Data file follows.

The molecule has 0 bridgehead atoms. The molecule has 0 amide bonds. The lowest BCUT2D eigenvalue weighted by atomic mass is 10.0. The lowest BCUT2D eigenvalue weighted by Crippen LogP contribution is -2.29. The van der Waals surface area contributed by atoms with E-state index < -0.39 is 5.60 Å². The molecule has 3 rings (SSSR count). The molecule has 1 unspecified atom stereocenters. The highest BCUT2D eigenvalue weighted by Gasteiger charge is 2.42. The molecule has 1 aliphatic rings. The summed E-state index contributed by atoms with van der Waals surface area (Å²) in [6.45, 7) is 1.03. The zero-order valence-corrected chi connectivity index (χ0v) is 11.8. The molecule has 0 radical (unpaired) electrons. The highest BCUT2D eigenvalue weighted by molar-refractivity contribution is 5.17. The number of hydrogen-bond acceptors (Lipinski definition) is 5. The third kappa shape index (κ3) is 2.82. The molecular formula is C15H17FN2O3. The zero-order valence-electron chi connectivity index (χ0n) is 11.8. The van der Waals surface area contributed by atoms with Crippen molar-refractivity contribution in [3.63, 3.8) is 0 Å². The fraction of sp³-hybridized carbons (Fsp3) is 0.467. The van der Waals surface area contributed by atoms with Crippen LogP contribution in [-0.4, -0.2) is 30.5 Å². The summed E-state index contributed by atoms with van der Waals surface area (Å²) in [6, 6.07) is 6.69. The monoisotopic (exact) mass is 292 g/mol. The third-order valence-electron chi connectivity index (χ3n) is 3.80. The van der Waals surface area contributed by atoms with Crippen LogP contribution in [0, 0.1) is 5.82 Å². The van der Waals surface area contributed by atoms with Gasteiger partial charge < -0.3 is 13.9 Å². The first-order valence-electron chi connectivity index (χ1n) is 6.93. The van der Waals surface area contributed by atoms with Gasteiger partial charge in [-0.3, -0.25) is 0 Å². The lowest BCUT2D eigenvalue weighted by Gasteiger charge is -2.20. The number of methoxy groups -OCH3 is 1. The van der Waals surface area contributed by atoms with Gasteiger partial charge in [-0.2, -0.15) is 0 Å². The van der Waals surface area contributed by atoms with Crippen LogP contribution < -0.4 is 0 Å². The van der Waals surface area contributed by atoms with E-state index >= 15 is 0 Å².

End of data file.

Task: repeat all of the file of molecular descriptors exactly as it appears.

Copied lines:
The molecule has 0 bridgehead atoms. The molecule has 0 amide bonds. The lowest BCUT2D eigenvalue weighted by atomic mass is 10.0. The lowest BCUT2D eigenvalue weighted by Crippen LogP contribution is -2.29. The van der Waals surface area contributed by atoms with E-state index < -0.39 is 5.60 Å². The molecule has 3 rings (SSSR count). The molecule has 1 unspecified atom stereocenters. The highest BCUT2D eigenvalue weighted by Gasteiger charge is 2.42. The molecule has 1 aliphatic rings. The summed E-state index contributed by atoms with van der Waals surface area (Å²) in [6.45, 7) is 1.03. The zero-order valence-corrected chi connectivity index (χ0v) is 11.8. The molecule has 0 radical (unpaired) electrons. The highest BCUT2D eigenvalue weighted by molar-refractivity contribution is 5.17. The number of hydrogen-bond acceptors (Lipinski definition) is 5. The third kappa shape index (κ3) is 2.82. The molecular formula is C15H17FN2O3. The zero-order valence-electron chi connectivity index (χ0n) is 11.8. The van der Waals surface area contributed by atoms with Crippen molar-refractivity contribution in [3.63, 3.8) is 0 Å². The fraction of sp³-hybridized carbons (Fsp3) is 0.467. The van der Waals surface area contributed by atoms with Crippen LogP contribution in [-0.4, -0.2) is 30.5 Å². The summed E-state index contributed by atoms with van der Waals surface area (Å²) in [6, 6.07) is 6.69. The monoisotopic (exact) mass is 292 g/mol. The third-order valence-electron chi connectivity index (χ3n) is 3.80. The van der Waals surface area contributed by atoms with Crippen LogP contribution in [0, 0.1) is 5.82 Å². The van der Waals surface area contributed by atoms with Gasteiger partial charge < -0.3 is 13.9 Å². The first-order valence-electron chi connectivity index (χ1n) is 6.93. The van der Waals surface area contributed by atoms with Gasteiger partial charge in [-0.3, -0.25) is 0 Å². The lowest BCUT2D eigenvalue weighted by Gasteiger charge is -2.20. The number of methoxy groups -OCH3 is 1. The van der Waals surface area contributed by atoms with Gasteiger partial charge in [-0.2, -0.15) is 0 Å². The van der Waals surface area contributed by atoms with Crippen LogP contribution < -0.4 is 0 Å². The van der Waals surface area contributed by atoms with E-state index >= 15 is 0 Å².